Is going to be the big one. People are focused on the “will banks be fine” narrative. Banks are always fine. Their profits, shareholders, and people servicing debt are going to be the issue.

        If lender liquidity lowers, do borrowing costs go up or do they provide more liquidity through monetary policy? Either people pay more (lower consumer spending) or the BOC lowers rates (weaker dollar, higher inflation on imports like food and gas).

        Take your pick, but either way it’s not a good situation.

    • Tom Wolfe 10 months ago

      The news might be that the sh*tshow is going to epic, unprecedented, bottomless, worse than planned for. Remember your fundamentals – houses are for living in not for ATM’ing.

      • Tom Wolfe 10 months ago

        The reason its going to *be epic, is because, not only have people leveraged – and spent – the maximum value of their real estate but they have done so publicly, on social media, far more pervasively than in 2007. That is a new development and contributing factor. Should a collapse materialize it will mess with the economy first and then with people sense of identity. With real estate values declining and mortgages not renewing because the equity is just not there, people are going to suffer because they loaded up with debt that they thought they could afford.

        Similar lessons were learned in the 60’s-70’s when the drug-pusher was vilified for getting people hooked on drugs that would destroy their lives. In 2010+ it was banks taking advantage with gateway drugs like HELOCs.

        Could CIBC have been wrong? We weren’t actually richer than we thought?

  • SUMSKILLZ 10 months ago

    Three houses on my daily dog walking course have: been put up for sale, sold, and the homeowners moved out, all in less than 30 days. Since beginning of November. This morning, 2 new listings. Who posts homes for sale in mid December?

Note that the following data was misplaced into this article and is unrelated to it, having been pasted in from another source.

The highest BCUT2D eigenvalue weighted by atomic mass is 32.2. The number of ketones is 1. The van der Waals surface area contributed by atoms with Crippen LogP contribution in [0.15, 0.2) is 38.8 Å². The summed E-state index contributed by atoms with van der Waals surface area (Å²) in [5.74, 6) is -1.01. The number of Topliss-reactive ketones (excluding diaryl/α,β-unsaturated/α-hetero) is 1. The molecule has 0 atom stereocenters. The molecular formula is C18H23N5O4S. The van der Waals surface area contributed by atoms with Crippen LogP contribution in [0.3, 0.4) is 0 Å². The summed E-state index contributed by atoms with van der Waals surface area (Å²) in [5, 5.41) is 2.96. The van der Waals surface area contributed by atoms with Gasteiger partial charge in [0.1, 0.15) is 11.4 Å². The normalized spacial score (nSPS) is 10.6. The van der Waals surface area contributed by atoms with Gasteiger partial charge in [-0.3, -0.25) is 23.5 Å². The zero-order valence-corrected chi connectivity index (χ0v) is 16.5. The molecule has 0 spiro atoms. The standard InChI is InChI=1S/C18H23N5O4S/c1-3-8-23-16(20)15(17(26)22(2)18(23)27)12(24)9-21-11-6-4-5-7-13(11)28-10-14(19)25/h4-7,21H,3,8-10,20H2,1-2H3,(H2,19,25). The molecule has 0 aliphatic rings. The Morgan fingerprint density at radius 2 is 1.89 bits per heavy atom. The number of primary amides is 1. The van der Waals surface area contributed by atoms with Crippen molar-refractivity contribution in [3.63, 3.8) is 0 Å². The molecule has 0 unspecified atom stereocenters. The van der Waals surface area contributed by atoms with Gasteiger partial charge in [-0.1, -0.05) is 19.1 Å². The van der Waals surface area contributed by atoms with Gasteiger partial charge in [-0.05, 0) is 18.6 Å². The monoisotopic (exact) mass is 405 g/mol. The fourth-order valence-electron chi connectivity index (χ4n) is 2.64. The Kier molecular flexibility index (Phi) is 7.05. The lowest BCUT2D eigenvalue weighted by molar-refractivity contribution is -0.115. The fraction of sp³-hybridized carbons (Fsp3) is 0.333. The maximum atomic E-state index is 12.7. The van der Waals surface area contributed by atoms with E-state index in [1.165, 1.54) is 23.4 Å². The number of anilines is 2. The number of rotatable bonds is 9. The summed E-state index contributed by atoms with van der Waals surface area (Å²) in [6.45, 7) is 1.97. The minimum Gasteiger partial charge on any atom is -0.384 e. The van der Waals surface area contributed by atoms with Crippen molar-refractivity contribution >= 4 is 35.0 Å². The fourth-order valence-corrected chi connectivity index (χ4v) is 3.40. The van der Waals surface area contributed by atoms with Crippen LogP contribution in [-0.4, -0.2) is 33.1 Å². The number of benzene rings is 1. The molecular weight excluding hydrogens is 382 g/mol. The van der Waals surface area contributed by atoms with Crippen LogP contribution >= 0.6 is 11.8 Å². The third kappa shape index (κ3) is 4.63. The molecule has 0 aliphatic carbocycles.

Its giving me the heebie jeebies.

    • MC 10 months ago

      Been hearing agents advise investor clients they might make more in the spring, but they shouldn’t look a gift horse in the mouth, since the big increase in sales. If it’s the mortgage industry’s B-20 cohort forecast, this doesn’t last until the end of next year.

    • straw walker 10 months ago

      Vancouver is seeing an increase in housing sales, as sellers are now more willing to lowering their expectations.
      These are the homes that were bought since mid 2015 and are under water. Many are second homes bought using heloc loans, and have negative cash flow.
      These homes have to sell..therefore sales are increasing, and it looks like a recovery.

  • Marc 10 months ago

    “Never have asset valuations been so far beyond underlying incomes to support those valuations as now.”

    https://twitter.com/DiMartinoBooth/status/1204350286644559872?s=20

    Dollar stimulus is failing to transmit to households, and is being retained entirely by the investor class. Investor class being those with $10m or more in assets, not the guy driving an Uber to subsidize rent on a condo he rents out.

  • Rick Abrams 10 months ago

    Not to worry. We can continue to make bad decisions and they will never ever crystallize into a disaster. The history of economics has shown that there is a straight line of ever increasing prosperity to be had if you simply build, build, build for the 1% and destroy the financial base of everyone else.

    • straw walker 10 months ago

      And if there every is a financial reckoning… those that lived modesty.. will pay for the lifestyles of those that continued to lived beyond their means.

  • Harold 10 months ago

    And these are “national” concerns. In most parts of Canada real estate prices are only slightly elevated. Ground zero is Toronto, which like Vancouver is 2-3 times over-valued based on fundamentals. When the economy caves, and jobs start disappearing, it’s going to make 1990 look like a picnic. Think 1929 and Japan.

  • Ricky Amebo 10 months ago

    Won’t housing prices rise if an expected rate cut comes in the New Year?

    • Tommy 10 months ago

      They didn’t rise here in the US, after interest rates were cut from 2006 through 2012.